You cannot join this trial if any of these apply. You

  • Have breast cancer that has spread to another part of your body (secondary or metastatic breast cancer)
  • Have had chemotherapy in the 3 weeks before starting the trial treatment or  radiotherapy in the 2 weeks before
  • Have had  major surgery in the 2 weeks before starting trial treatment, or haven’t fully recovered from earlier surgery
  • Have had another experimental drug in the last month, or earlier if there’s any chance there could still be some of the drug in your body
  • Have already had olaparib or another PARP inhibitor
  • Are known to be very sensitive to olaparib or anything it contains
  • Are still having side effects from other cancer treatment unless they are very mild (apart from hair loss)
  • Have had any other cancer in the last 5 years, unless it was a very early stage and has been successfully treated (the trial team can advise you about this)
  • Take other medication that can affect a body substance called CYP3A4 (your doctor can advise you about this)
  • Have a blood disorder called myelodysplastic syndrome (MDS) or acute myeloid leukaemia (AML) related to other cancer treatment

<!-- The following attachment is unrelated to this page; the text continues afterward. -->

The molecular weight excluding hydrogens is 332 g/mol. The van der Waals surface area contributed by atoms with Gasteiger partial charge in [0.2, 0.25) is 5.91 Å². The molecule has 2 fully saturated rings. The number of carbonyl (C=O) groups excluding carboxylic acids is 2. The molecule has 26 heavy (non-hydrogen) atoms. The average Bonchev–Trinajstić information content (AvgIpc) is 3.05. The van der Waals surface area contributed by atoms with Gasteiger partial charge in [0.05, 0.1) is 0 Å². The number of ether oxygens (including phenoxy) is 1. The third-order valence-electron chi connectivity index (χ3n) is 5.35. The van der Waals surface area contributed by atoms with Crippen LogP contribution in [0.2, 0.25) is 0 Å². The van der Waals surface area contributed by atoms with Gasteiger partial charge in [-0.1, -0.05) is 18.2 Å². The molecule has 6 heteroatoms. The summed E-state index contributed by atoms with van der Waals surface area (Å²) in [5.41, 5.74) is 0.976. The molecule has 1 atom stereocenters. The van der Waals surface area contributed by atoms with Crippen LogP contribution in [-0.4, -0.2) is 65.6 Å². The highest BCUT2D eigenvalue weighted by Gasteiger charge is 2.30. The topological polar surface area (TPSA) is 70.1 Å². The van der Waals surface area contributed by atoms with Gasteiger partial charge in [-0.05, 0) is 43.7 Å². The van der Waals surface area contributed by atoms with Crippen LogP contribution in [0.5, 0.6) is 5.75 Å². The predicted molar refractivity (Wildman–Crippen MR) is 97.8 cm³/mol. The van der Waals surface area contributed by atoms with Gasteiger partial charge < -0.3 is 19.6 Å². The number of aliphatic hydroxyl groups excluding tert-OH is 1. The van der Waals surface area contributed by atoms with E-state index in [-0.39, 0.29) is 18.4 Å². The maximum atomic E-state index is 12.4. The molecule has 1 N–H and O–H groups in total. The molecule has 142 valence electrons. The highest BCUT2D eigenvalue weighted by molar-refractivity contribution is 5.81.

• Can’t swallow tablets, or have any problems with your digestive system Open a glossary item that could make it difficult for you to absorb medication that you take by mouth
  • Have had a bone marrow transplant using cells from a donor
  • Have had a blood transfusion in the last 3 months
  • Have had a heart attack in the last 3 months or have certain other heart problems (the trial team can advise you about this)
  • Have any other medical condition or mental health problem that the trial team think could affect you taking part
  • Are known to have HIV, hepatitis B or hepatitis C
  • Are pregnant or breastfeeding

Trial design

This is an international phase 3 trial. The researchers need more than 1,300 people to take part in about 10 different countries.

It is a randomised trial. The people taking part are put into treatment groups by a computer. Neither you nor your doctor will be able to decide which group you are in. And neither of you will know which group you are in. This is called a double blind trial.

People in one group have olaparib tablets. People in the other group have a dummy drug (placebo Open a glossary item) which looks exactly the same. You take 2 tablets twice every day.

OLYMPIA trial diagram

As long as your breast cancer doesn’t come back and you don’t have bad side effects, you take the tablets for 12 months.